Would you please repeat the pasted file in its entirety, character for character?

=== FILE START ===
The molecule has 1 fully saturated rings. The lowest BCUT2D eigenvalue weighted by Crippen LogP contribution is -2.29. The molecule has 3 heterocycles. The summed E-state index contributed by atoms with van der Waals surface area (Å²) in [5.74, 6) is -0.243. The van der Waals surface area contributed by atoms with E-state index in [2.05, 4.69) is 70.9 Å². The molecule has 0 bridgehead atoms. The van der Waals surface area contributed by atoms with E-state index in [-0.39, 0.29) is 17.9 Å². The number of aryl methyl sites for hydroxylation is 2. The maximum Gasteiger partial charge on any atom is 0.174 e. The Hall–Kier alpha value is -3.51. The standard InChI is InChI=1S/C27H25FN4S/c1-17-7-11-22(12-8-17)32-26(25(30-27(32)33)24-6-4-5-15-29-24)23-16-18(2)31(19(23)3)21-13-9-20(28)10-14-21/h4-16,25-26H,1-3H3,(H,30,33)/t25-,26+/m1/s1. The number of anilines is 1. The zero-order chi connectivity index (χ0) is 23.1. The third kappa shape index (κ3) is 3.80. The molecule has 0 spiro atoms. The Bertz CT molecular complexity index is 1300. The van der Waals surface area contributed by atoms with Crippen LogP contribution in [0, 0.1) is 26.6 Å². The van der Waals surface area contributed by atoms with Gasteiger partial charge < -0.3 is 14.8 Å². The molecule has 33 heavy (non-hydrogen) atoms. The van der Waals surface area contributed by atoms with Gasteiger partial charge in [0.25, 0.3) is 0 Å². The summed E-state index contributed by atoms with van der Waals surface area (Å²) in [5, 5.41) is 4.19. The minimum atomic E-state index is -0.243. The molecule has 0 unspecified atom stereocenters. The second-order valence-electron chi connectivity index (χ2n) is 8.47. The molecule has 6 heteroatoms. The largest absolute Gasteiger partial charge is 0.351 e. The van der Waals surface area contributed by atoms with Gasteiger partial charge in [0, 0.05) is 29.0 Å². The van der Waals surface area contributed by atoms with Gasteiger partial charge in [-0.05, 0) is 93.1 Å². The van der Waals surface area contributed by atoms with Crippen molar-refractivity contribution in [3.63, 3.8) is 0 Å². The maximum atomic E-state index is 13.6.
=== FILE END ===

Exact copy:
The molecule has 1 fully saturated rings. The lowest BCUT2D eigenvalue weighted by Crippen LogP contribution is -2.29. The molecule has 3 heterocycles. The summed E-state index contributed by atoms with van der Waals surface area (Å²) in [5.74, 6) is -0.243. The van der Waals surface area contributed by atoms with E-state index in [2.05, 4.69) is 70.9 Å². The molecule has 0 bridgehead atoms. The van der Waals surface area contributed by atoms with E-state index in [-0.39, 0.29) is 17.9 Å². The number of aryl methyl sites for hydroxylation is 2. The maximum Gasteiger partial charge on any atom is 0.174 e. The Hall–Kier alpha value is -3.51. The standard InChI is InChI=1S/C27H25FN4S/c1-17-7-11-22(12-8-17)32-26(25(30-27(32)33)24-6-4-5-15-29-24)23-16-18(2)31(19(23)3)21-13-9-20(28)10-14-21/h4-16,25-26H,1-3H3,(H,30,33)/t25-,26+/m1/s1. The number of anilines is 1. The zero-order chi connectivity index (χ0) is 23.1. The third kappa shape index (κ3) is 3.80. The molecule has 0 spiro atoms. The Bertz CT molecular complexity index is 1300. The van der Waals surface area contributed by atoms with Crippen LogP contribution in [0, 0.1) is 26.6 Å². The van der Waals surface area contributed by atoms with Gasteiger partial charge < -0.3 is 14.8 Å². The molecule has 33 heavy (non-hydrogen) atoms. The van der Waals surface area contributed by atoms with Gasteiger partial charge in [0.25, 0.3) is 0 Å². The summed E-state index contributed by atoms with van der Waals surface area (Å²) in [5, 5.41) is 4.19. The minimum atomic E-state index is -0.243. The molecule has 0 unspecified atom stereocenters. The second-order valence-electron chi connectivity index (χ2n) is 8.47. The molecule has 6 heteroatoms. The largest absolute Gasteiger partial charge is 0.351 e. The van der Waals surface area contributed by atoms with Gasteiger partial charge in [0, 0.05) is 29.0 Å². The van der Waals surface area contributed by atoms with Gasteiger partial charge in [-0.05, 0) is 93.1 Å². The van der Waals surface area contributed by atoms with Crippen molar-refractivity contribution in [3.63, 3.8) is 0 Å². The maximum atomic E-state index is 13.6.